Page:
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Indefinite detention held constitutional by federal court

Many states have some version of a “civil” detention law. But few states are as expansive or restrictive as Minnesota’s. Earlier this month, a federal appeals courts upheld Minnesota’s restrictive detention law. The appeals court reversed the lower court decision, finding that detaining people beyond the length of their sentence serve a legitimate interest in protecting the public from dangerous people. This post will go over the impacts of this case and the implications it could have all over the country, including Maryland.

Civil detention, unlike criminal detention, is done to protect a person either from themselves or from the harm they might inflict on the public. The most common civil detention law is the temporary psychiatric hold, it is popularized in the media as either a one, two, or three-day hold. But the hallmark of all those programs is that they are short and eventually end.

The Minnesota program is long-term civil detention for sex offenders. Civil detention programs must, at their heart, focus on treating the detained person to help them reintegrate into society. Ostensibly, the Minnesota program does provide therapy and other methods to help its detainees eventually release. But the release rate is extremely low, in 20 years, only 14 people have been released. Some people have spent years in the program.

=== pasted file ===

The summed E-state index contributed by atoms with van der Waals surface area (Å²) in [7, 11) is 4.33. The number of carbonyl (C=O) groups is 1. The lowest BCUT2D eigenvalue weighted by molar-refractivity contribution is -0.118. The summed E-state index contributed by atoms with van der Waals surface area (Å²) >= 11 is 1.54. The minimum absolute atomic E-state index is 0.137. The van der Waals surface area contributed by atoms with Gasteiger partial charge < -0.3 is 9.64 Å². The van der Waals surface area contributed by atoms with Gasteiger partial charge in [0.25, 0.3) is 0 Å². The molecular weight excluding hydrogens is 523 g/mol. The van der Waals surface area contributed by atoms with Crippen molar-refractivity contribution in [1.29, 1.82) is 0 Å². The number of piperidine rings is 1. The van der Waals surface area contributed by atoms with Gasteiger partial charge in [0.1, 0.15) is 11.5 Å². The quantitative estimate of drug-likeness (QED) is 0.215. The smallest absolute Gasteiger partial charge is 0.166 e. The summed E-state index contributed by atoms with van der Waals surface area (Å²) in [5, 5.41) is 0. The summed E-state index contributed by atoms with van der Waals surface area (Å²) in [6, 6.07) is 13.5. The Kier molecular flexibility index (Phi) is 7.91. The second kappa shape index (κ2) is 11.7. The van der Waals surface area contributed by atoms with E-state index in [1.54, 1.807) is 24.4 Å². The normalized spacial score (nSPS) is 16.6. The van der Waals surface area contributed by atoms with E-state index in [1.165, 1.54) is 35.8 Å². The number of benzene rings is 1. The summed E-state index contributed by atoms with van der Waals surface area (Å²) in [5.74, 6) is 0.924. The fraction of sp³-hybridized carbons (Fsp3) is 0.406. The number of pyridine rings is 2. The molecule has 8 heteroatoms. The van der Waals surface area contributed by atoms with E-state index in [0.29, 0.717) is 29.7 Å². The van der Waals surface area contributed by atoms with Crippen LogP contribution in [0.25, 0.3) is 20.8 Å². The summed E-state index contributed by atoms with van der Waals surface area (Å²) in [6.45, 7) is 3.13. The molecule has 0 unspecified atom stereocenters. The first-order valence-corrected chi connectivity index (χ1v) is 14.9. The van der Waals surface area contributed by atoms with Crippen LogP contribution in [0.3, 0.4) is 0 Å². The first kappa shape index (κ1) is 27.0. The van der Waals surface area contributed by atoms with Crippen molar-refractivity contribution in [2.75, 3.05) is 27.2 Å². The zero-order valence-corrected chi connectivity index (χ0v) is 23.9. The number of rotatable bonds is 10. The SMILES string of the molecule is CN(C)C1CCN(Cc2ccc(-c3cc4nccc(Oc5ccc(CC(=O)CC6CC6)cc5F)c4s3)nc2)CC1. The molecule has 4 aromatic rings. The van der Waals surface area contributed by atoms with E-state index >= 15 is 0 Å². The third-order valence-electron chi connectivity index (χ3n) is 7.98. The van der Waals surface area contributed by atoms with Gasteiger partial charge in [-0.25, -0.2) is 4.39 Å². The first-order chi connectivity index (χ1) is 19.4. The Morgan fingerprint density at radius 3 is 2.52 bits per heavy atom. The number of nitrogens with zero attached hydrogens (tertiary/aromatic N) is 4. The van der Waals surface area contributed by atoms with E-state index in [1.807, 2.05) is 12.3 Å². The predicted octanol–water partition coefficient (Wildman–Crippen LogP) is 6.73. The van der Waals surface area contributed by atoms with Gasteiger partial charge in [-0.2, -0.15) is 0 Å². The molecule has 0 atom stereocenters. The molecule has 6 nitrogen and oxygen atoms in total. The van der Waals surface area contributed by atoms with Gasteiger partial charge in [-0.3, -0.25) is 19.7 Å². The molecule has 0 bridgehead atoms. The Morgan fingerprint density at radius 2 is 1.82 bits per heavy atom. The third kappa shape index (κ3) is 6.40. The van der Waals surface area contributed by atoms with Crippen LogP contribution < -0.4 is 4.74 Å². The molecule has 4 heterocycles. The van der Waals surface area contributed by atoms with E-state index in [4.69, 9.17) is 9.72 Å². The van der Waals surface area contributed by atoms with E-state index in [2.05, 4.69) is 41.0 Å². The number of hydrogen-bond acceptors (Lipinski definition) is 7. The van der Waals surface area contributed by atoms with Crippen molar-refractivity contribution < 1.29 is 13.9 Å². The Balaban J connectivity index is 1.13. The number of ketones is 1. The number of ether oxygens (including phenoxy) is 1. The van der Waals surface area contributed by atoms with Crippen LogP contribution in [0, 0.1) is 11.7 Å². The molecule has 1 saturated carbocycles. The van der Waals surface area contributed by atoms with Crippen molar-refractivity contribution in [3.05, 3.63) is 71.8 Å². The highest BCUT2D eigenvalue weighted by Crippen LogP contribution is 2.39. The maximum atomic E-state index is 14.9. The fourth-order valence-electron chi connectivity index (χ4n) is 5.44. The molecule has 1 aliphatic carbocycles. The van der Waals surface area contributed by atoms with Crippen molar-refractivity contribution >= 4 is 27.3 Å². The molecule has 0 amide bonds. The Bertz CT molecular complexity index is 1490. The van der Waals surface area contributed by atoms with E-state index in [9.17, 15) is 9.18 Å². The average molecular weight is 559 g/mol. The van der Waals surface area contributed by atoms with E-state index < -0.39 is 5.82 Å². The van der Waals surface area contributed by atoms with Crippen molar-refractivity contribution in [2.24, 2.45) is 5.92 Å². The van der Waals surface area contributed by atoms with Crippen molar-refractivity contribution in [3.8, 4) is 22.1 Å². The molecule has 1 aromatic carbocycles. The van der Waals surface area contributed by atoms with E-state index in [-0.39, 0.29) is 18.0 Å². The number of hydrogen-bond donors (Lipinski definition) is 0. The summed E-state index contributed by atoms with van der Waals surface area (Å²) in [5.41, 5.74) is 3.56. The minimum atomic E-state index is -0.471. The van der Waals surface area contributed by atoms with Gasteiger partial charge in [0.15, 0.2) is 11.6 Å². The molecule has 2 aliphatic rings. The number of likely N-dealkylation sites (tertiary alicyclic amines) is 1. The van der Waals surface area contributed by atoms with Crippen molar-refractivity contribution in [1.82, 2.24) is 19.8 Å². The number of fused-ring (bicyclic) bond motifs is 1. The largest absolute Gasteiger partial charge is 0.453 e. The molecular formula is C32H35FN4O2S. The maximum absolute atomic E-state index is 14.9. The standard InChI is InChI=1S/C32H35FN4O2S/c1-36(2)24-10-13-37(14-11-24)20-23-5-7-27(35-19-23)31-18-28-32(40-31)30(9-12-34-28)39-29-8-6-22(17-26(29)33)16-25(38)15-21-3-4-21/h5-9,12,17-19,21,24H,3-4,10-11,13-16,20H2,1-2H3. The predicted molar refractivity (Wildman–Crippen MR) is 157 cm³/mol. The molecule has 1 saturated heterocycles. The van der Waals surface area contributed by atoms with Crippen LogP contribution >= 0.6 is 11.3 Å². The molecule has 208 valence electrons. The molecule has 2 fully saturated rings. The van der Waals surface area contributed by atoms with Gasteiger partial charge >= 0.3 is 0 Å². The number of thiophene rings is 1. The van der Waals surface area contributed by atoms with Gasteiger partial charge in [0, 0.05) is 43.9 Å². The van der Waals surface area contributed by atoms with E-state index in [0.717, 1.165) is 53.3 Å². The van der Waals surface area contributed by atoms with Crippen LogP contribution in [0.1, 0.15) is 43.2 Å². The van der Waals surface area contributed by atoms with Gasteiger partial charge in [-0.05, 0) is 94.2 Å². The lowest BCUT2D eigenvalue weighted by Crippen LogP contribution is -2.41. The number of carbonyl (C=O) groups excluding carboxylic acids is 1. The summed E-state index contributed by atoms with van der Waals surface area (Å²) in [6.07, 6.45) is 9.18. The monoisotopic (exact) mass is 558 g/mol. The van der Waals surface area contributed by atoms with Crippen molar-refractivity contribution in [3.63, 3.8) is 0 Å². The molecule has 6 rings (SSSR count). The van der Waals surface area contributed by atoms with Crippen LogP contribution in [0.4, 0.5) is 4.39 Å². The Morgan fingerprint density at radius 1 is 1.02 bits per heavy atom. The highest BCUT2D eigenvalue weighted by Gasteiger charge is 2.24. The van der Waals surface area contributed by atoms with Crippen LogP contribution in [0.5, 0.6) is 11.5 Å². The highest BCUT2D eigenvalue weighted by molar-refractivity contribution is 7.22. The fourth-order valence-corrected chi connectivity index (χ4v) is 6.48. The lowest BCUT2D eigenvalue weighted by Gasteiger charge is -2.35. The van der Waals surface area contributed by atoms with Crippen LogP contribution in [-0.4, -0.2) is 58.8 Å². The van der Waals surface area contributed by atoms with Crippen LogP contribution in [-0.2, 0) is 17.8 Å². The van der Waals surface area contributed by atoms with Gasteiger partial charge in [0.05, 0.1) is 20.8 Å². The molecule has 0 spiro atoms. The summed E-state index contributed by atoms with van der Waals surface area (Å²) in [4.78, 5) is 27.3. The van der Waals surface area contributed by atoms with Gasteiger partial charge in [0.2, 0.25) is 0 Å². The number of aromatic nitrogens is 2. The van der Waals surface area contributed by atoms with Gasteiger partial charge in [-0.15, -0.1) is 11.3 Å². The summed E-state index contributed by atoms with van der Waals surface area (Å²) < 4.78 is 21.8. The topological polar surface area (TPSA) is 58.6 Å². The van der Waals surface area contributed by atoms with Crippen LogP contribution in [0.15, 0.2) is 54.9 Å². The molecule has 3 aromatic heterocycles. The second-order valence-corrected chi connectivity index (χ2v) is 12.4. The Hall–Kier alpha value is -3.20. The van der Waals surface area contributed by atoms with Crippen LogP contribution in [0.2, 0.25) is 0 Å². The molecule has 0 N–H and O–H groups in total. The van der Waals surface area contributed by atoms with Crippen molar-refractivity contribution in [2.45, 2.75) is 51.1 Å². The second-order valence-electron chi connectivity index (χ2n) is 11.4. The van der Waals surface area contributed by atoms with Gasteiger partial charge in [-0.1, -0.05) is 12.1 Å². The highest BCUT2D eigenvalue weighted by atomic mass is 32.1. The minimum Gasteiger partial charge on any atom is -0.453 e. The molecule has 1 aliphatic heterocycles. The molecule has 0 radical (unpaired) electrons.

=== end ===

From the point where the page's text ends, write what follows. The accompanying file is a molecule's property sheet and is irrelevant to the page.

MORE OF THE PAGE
Detractors argue that it is unconstitutional because it is imprisoning people without trial. But the government is allowed to detain people if there is a strong public interest. Here, the Court determined that detaining sex offenders are an in the public’s interest. After this ruling, it is likely that many states will model their detention laws after Minnesota, so more of these long-term programs could permeate throughout the US.

These programs are supposed to treat the individual and release them once they are “cured,” however no one knows how to cure a person of pedophilia or other urges. The science is still out. The practical effect is that people are detained for years, and in some cases, decades.

If you are facing a sex crime charge, you should contact a defense attorney. As you can see, there are many additional caveats attached to sex crimes, including unlimited detention. A lawyer can ensure that your rights are respected.

Source: Star Tribune, “Appellate court affirms constitutionality of Minnesota's sex-offender program,” Chris Serres, January 4, 2016

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